We’ll have to redefine, or for once define, what is actually productive and what should actually be produced. Raising beef for ten fast food hamburger joints per block is not productive nor is it something that should be produced. Same goes for so many useless products created that are a waste of productivity and a waste of resources.

  6. Temporarily Sane

    We live in a rich world.

    There are very few poor countries but there are many poor people. Countries in the global south that are routinely called “poor” by western economists, politicians and the media are almost all wealthy countries whose people are being ripped off by multinational corporations and the World Bank/IMF in conjunction with their own traitorous elites.

    If these countries could free themselves from the yoke of western imperialism and finance capitalism and manage their own affairs in the interests of their majority populations, their people would be far more prosperous than they are now.

    This is what China did post-1949. The US-led empire is ideologically opposed to any country that isn’t under its control achieving prosperity for its people as this challenges the myth that western finance capital represents the pinnacle of human achievement.

    Hence, America’s rabid animosity toward any country that refuses to relinquish its sovereignty to the empire.

    Western elites are incompetent and can’t even manage a comparatively mild pandemic in part because they weakened the state in favor of empowering corporations and financial institutions, and they are monomaniacally obsessed with maintaining their hegemonic stranglehold over the entire world.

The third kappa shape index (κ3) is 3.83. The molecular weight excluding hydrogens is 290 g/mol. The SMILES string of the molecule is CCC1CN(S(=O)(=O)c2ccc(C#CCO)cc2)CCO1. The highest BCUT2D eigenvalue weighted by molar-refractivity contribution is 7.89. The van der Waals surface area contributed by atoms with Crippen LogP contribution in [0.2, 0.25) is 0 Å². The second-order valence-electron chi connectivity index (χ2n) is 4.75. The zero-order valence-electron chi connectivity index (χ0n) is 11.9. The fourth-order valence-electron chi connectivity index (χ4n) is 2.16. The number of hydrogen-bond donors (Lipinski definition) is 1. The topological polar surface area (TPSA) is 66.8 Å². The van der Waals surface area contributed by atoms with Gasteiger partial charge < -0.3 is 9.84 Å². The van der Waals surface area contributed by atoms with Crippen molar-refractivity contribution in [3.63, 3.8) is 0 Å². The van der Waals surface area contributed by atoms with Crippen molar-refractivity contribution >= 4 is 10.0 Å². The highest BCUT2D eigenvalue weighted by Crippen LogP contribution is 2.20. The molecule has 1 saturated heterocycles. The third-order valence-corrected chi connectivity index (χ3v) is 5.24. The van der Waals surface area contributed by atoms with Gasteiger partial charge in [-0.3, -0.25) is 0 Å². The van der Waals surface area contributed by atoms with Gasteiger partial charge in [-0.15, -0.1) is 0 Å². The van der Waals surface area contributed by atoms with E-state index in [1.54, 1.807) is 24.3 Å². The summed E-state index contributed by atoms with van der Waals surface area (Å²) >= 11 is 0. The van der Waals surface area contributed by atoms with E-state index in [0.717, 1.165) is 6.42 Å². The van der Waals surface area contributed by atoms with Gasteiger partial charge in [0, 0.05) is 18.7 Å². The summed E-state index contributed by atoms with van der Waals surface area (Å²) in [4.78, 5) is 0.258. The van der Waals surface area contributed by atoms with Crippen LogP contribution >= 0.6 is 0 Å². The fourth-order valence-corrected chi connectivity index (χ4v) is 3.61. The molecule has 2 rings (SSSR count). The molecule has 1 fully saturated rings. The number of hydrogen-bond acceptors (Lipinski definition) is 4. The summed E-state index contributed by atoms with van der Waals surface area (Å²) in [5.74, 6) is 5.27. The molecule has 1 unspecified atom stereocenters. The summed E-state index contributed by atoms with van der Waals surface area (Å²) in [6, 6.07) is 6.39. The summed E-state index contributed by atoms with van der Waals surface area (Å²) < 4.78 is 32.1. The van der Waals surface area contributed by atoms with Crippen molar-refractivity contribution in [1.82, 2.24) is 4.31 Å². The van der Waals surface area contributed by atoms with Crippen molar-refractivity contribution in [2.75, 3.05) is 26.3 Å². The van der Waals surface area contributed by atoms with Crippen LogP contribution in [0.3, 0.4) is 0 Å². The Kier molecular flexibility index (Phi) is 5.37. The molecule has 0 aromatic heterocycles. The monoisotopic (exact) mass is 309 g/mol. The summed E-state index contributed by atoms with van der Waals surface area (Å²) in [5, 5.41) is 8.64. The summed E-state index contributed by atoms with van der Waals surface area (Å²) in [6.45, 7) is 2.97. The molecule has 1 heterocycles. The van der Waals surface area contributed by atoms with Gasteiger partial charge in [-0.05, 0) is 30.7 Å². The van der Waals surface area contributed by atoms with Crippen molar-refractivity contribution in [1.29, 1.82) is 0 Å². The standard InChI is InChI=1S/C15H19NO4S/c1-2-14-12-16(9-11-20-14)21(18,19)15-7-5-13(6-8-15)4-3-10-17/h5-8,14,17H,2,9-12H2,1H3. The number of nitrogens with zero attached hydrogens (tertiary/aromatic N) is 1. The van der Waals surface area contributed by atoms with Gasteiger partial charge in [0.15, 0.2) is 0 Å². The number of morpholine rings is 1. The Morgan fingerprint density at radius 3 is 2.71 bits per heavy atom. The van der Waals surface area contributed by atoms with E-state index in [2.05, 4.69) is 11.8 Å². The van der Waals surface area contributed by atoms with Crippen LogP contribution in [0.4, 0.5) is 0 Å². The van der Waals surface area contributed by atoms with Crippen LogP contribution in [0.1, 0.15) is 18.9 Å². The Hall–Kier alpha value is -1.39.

Keeping the majority of the world weak and its people poor is the only way the “advanced” west can hang on to its decrepit empire. But economic power is shifting East and South, the natives at home are getting increasingly restless and China is presenting a credible evolving alternative to western decay.

    But all of this is kind of a moot point as it’s pretty much inevitable that the planet cooking off and increased competition for dwindling resources are going to make life increasingly unpleasant for billions of people around the globe, regardless of how the current power shifts play out.

    Given how the covid pandemic has outed the “advanced” nations as absolutely useless it’s debatable whether their elites will be able to overcome their blind spots and avoid total disaster. If they were smart (lol) they’d at least try to cooperate in good faith with China and Russia on climate and economic issues and see where that leads.

    Best case scenario it increases the world’s chance of avoiding an apocalyptic breakdown. There are no guarantees that it would amount to anything of course, but not even trying and continuing with business as usual definitely guarantees that all kinds of worst case scenarios will become reality.

    Personally, I don’t think “our” elites have it in them. They are too far gone. The weirdness and culture war stuff that’s playing out online and offline isn’t just a run of the mill sociopolitical conflict that can be solved by electing a new leader or government or tweaking the system around the edges. It’s a symptom of a slowly collapsing society and it’s not going to get better unless the people in charge fundamentally change how they do things.